Husband-and-wife knife pair done! The small one is a 4" (105mm) paring knife with African mahogany handle and forest green metallic pin fill. The larger one is a 6" (155mm) santoku with Caribbean rosewood handle and cobalt blue pin fill. The santoku’s profile lets you slice, chop, mince, and scoop, even in limited prep space! This one is a “custom-custom” with a 15° upward-angled handle. Since this changes how the user holds the knife, I made small handle modifications to improve its comfort at this angle.
Those are beautiful. I wish I had enough disposable income to justify buying really nice knives (when the ones I have work just fine). I have a santoku knife, but it’s really too big for my hand.
Thanks small_h! That’s one of the nice things about buying custom – you can request modifications to fit your own dimensions! (This is similar to the custom bicycle I ordered about 10 yrs ago.) I made a santoku last year with a customer request for a slightly larger handle (pics attached). I made it slightly fatter around and about 1/2" longer, while still keeping the knife balance centered at the pinch-grip location.
For your own knife, are you talking about the blade length or the handle size? The blade can be shortened, but the handle’s material might prevent it from being reshaped.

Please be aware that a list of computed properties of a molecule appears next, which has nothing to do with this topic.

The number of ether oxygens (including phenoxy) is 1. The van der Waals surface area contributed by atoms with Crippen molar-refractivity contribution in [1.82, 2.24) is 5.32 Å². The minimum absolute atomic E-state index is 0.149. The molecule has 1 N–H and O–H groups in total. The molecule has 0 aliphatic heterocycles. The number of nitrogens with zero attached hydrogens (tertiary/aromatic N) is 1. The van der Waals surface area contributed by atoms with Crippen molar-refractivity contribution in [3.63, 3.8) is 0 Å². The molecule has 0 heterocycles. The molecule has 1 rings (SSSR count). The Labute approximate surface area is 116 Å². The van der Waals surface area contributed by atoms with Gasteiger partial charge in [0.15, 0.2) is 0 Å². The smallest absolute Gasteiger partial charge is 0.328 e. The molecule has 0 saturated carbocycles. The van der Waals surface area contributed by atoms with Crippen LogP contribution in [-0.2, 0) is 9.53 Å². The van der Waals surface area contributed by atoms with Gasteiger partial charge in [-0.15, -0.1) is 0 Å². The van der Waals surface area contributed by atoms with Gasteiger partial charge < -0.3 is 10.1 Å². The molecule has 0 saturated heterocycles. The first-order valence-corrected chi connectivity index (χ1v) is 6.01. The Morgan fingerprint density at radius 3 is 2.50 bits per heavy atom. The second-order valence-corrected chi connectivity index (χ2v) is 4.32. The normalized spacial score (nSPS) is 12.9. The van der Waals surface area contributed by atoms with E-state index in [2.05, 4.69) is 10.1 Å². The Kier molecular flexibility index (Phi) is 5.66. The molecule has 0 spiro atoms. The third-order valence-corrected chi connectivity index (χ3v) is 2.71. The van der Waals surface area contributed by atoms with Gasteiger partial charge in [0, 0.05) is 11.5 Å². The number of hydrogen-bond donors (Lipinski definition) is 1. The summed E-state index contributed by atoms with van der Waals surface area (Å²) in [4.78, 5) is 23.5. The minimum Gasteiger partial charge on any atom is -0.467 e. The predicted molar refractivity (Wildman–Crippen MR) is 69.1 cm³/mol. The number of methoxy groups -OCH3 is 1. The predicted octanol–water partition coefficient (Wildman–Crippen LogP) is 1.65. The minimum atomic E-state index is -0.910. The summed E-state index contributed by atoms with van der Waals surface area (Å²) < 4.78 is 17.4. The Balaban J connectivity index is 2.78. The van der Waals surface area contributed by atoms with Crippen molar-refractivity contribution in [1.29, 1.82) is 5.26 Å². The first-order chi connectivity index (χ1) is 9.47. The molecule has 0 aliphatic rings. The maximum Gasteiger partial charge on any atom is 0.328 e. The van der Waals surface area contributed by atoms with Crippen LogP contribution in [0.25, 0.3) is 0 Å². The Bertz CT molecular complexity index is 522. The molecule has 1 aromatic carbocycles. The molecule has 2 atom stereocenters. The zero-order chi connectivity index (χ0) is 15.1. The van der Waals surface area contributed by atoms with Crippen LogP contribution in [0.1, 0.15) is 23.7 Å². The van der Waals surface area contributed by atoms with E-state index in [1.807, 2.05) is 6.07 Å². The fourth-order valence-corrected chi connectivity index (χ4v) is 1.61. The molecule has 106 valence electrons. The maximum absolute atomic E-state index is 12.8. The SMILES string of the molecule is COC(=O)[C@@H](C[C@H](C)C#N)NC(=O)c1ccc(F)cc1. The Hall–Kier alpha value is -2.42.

The blade is fine, but the handle isn’t tapered like yours - it’s straight-sided and not that comfortable to get my hand around. Unlike my workhorse Henckels, which has a more cylindrical handle.
If your handle is wood then it should be modifiable to some extent. Maybe a bit less modifiable if it’s hard plastic. If it soft plastic/rubberized then there may not be much you can do to it.
It’s wood. I could probably get in touch with the (very nice) place I bought it and ask them.
I am curious, how long does it take to make one of these knives from the beginning to the end?
They are beautiful.
Right now it takes about 30 hrs per knife, but it’s spread out over 6 to 8 weeks. The majority of the waiting comes from the various waterproofing steps I apply to the wood handle scales both before and after attachment and shaping. I’m looking at a few ways to cut down the wait time a bit, but I’m always going to take the extra steps that other manufacturers won’t.
The other question. How many knives can you work at a given time?
Good question! I used to HAVE to work the knives in batches, because my local heat treater imposed a minimum quantity on my h/t orders. The shop was recently bought by a new owner and he’s agreed to charge me for single knives instead of batches. This “batch” nature of jobs meant I really couldn’t start new batches easily while working a current batch. Now, however, I can easily start any knife at any point of a previous order’s progress.